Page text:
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“This is the place to be in the afternoon, apparently,” said Carlos Mota from the second floor of The Webster, Laure Hériard-Dubreuil’s Miami Beach boutique. It was 5 p.m. on Wednesday, the day before Art Basel Miami Beach opened to the public, and Swarovski was hosting a cocktail party in the space for its latest coffee table book. “Some people tell me they come here to hide — it’s a break for everyone from the fairs and all the activities — but actually they see so many other people they’re not really hiding,” said Hériard-Dubreuil, adding, “I’m a bit stuck here, I feel like a child in the corner.”

Mota, for one, didn’t mind the frenzy surrounding the week. “People complain and b—h about it,” he said. “Sure, it’s more people, but everything is more people. There’s no such thing anymore as a VIP event.”

That could be one reason why the parties surrounding Basel seemed a bit more subdued this year — no Miley Cyrus or Kim Kardashian sightings, and most of the fashion brands opted for cocktail parties at their stores rather than blowout dinners. Save for DKNY, who hosted a dinner on the veranda of Matador Room, The Edition hotel’s restaurant, to celebrate a new initiative with The New Museum.

“Did you used to cut class and hang out in the staircase? That’s what that this feels like,” said Maxwell Osborne, one half of the design team behind DKNY (as well as Public School), stepping away from the crowd to discuss the project. (Later, the sounds of an Ellie Goulding concert, to mark her collaboration with MAC, made their way over the nearby pool.) The partnership — titled “The New Women’s Project” — will provide support for exhibits by five women artists — Nicole Eisenman, Goshka Macuga, Cally Spooner, Andra Ursuta and Beatriz Santiago Muñoz — in the spring.

“We’re products of mentoring and being brought up by a community and we thought it would be a cool thing to be on the other side of that and help emerging artists because that’s who we were,” said Dao-Yi Chow, Osborne’s design partner. “It really fits with DKNY, with Donna Karan starting the brand for empowering women,” added Osborne.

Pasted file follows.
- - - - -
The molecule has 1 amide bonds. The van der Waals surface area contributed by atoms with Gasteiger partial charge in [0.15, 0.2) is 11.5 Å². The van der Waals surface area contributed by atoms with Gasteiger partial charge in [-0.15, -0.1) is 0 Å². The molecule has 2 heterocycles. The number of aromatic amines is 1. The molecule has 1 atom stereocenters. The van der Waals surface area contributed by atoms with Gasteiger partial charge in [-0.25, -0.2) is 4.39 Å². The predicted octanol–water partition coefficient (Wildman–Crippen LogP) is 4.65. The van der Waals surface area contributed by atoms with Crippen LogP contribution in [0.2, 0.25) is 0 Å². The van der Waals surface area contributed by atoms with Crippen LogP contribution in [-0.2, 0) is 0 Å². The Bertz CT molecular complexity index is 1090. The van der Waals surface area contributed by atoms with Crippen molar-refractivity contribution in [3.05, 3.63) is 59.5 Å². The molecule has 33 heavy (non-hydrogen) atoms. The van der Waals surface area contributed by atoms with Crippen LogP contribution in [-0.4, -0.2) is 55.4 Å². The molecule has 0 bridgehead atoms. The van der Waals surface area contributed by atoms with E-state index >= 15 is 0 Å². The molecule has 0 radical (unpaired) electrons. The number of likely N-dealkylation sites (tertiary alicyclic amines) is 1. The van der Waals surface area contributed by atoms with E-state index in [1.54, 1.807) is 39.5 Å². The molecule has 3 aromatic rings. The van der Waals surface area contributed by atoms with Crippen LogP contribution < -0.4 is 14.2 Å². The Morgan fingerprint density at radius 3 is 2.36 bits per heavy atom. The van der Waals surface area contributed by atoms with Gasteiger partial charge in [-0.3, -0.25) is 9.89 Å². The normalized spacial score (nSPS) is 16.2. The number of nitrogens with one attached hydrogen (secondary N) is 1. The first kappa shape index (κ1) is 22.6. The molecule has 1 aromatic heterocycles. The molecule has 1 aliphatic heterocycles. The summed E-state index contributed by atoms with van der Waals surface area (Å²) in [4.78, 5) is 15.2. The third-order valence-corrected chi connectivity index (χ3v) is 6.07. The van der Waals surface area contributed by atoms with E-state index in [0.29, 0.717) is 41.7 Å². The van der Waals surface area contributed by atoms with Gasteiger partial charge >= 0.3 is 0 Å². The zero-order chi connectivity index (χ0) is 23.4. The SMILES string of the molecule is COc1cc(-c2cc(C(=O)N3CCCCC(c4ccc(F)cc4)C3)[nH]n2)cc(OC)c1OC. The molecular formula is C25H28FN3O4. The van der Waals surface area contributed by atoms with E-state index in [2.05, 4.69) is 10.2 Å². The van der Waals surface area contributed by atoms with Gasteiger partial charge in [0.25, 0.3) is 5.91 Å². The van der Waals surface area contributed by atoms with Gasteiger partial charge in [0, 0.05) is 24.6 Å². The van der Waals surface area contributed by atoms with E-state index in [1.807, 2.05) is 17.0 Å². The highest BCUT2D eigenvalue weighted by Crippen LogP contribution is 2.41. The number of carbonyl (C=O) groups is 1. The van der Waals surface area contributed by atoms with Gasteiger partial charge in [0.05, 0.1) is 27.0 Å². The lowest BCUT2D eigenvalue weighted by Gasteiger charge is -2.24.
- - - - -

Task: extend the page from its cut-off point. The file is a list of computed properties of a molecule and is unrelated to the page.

The New Museum also recently launched an initiative called Artemis Council to support commissions and exhibits by female artists, helmed by Maria Baibakova. It was the second women-oriented Basel event, with the Rubell Family Collection throwing a dinner to celebrate “No Man’s Land,” an exhibit featuring 100 female artists, the night before. And both came on the heels of a New York Times article about the disparity of women in film.

“I think the conversation has been a long time coming, and it’s just a question of what can we do,” Baibakova said. “I think if you look at the landscape today, there is still not enough parity between women artists and artists who are men. Gender shouldn’t be an issue, but it still is, and I think that we need to right the wrongs of the past by doing what we can today to support women. The New Museum has been a pioneer in terms of supporting women artists — over half the artists in their last triennial were women. I think that it’s time to celebrate that and to specifically raise funds for it.”

Inside Matador Room, the kitchen was pumping out the same menu of snapper and steak for Tina Brown and Ian Schrager’s dinner in honor of Whitney Museum director Adam Weinberg. “I think it’s important to remember, despite the wonderful mix of events, parties, socializing that goes on, the real point of Basel is about the greatness of art, the appreciation of art, the love of art, the enjoyment of art, the value of art,” Brown said. “Of course, Art Basel is a place where all these wonderful things of art and fashion and commerce collide,” she continued, prompting art dealer Bill Powers to wonder, “Do fashion and art really collide? It’s more like an arranged marriage….”

Jeremy Scott, who was throwing a party at newly opened hotel The Hall down the street, would disagree. “As someone who already plays so much with fashion and art this is a natural fit for me,” he said. “It’s just kind of like a symbiotic thing. I don’t need to position myself at all because I’m already cuckoo, as far as what people think.”

In the past, Scott has thrown parties at Basel to drum up press for a book, or in collaboration with The Warhol Museum. This year, though, it was just for the fun of it — inviting the likes of Paris Hilton and Peter Davis to “just a little fete to celebrate being me,” he said. “[Basel] is like a less intense fashion week for me, because I’m not doing my show but there’s a lot of the same people that I see. And I’m able to be more present, social and have a dinner and not be spent because I’m totally emotionally exhausted from working on my show.”

And just when the party was really getting under way, a massive downpour sent revelers scurrying into cabanas, where they kept dancing.

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